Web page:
The Difference Between Separation and Divorce

When some married couples are having problems, they might want to spend some time apart. There are many different reasons why couples in this situation might not be ready to completely end their marriage, so they do not file for divorce. Some reasons include the hope of possible reconciliation, health insurance and other benefits, religious reasons, and more.

Most states allow spouses to obtain a legal separation, though Florida is one of the six states that does not legally recognize separation. Instead, spouses might choose to file for a limited divorce, which is different from a full divorce.

Limited Divorce vs. Full Divorce

There is one major difference between a limited divorce and a full divorce – a full divorce legally dissolves your marriage and a limited divorce does not. Even if you receive an order for a limited divorce, you are still legally married. This means you can still do the following, among other things:

  • Qualify for health benefits under a spouse’s employer-based policies
  • Inherit under a spouse’s will
  • File taxes or bankruptcy as a married couple
  • Have access to a spouse in a healthcare setting

In addition, if you have a limited divorce, you may not get married to anyone else. If you tried to marry another person, not only would the marriage be invalid and void, but you could also face felony charges for bigamy under Florida law. If remarriage is a priority for you in the near future, a limited divorce would not be appropriate.

Why Seek a Limited Divorce?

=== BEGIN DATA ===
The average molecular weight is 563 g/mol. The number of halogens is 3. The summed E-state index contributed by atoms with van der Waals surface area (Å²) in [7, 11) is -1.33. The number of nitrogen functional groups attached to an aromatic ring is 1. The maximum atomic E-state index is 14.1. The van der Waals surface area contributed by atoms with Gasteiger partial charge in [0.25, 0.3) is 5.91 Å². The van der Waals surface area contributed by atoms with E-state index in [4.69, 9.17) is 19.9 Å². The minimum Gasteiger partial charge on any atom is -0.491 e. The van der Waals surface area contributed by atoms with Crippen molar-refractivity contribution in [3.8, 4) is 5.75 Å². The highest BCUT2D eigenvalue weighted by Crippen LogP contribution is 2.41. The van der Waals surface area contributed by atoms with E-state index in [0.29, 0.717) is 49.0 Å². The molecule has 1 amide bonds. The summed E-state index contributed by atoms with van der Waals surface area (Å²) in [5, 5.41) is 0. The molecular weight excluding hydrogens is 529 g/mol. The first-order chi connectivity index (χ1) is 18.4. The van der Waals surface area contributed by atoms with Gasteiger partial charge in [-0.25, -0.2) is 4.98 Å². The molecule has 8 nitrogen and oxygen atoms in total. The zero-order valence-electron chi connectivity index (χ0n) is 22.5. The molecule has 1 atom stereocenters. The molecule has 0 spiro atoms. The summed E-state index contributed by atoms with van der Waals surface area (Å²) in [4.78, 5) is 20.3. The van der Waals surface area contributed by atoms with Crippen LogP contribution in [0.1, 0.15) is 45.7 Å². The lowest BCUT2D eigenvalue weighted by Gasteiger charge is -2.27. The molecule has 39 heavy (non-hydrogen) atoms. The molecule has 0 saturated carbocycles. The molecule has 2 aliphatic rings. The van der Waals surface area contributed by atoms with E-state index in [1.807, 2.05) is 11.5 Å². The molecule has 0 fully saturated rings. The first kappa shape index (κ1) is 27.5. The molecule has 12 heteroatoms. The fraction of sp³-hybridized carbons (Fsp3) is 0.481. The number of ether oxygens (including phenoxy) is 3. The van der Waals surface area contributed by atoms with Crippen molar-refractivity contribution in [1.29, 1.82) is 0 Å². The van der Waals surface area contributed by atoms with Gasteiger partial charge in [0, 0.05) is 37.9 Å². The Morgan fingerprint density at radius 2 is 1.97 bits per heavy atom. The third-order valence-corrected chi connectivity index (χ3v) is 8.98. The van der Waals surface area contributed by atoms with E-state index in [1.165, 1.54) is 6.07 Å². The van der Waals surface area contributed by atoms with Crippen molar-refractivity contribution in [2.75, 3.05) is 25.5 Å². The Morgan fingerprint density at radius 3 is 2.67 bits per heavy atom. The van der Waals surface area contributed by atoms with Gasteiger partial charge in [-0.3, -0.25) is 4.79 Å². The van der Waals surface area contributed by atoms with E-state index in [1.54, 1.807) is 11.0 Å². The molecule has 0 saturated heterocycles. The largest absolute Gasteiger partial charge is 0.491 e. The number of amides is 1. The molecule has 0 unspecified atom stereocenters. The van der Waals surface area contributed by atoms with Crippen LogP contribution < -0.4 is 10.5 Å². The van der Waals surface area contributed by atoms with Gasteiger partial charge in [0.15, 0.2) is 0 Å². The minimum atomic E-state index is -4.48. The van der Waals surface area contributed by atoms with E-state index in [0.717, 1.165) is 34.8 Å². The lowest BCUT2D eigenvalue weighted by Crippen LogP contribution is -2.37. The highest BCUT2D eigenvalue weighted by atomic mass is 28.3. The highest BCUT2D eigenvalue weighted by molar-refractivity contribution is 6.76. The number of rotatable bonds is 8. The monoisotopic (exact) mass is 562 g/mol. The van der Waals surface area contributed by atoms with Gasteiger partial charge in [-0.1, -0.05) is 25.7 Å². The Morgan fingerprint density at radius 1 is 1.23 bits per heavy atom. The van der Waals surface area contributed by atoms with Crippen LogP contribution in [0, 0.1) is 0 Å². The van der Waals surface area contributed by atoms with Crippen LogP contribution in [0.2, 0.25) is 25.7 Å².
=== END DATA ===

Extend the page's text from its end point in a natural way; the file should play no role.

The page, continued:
If a limited divorce does not end your marriage, why would you take the time to seek one from the court? When you decide to live in separate residences, there are still issues you need to work out, even if you are still married. Primarily, you need to decide how you will split time and responsibilities when it comes to your children.

As part of a limited divorce, the court can issue a custody order dictating how you and your spouse will share time with your children. The limited divorce order can also include support orders if needed. This can help you and your spouse manage the separation in a more structured way, which can be better for you and your children.

If you decide to seek a full divorce, you can incorporate the terms of your limited divorce into that order or come up with new terms. If you decide to get back together, you can simply withdraw the limited divorce order and proceed with your married life.

Contact a Tampa Family Law Attorney for More Information

The Law Office of Mark G. Rodriguez, P.A., helps clients explore their options when it comes to separation and divorce. We can evaluate your situation and represent you throughout the legal process. Call 813-227-9642 or contact us online to speak with a divorce lawyer in Tampa today.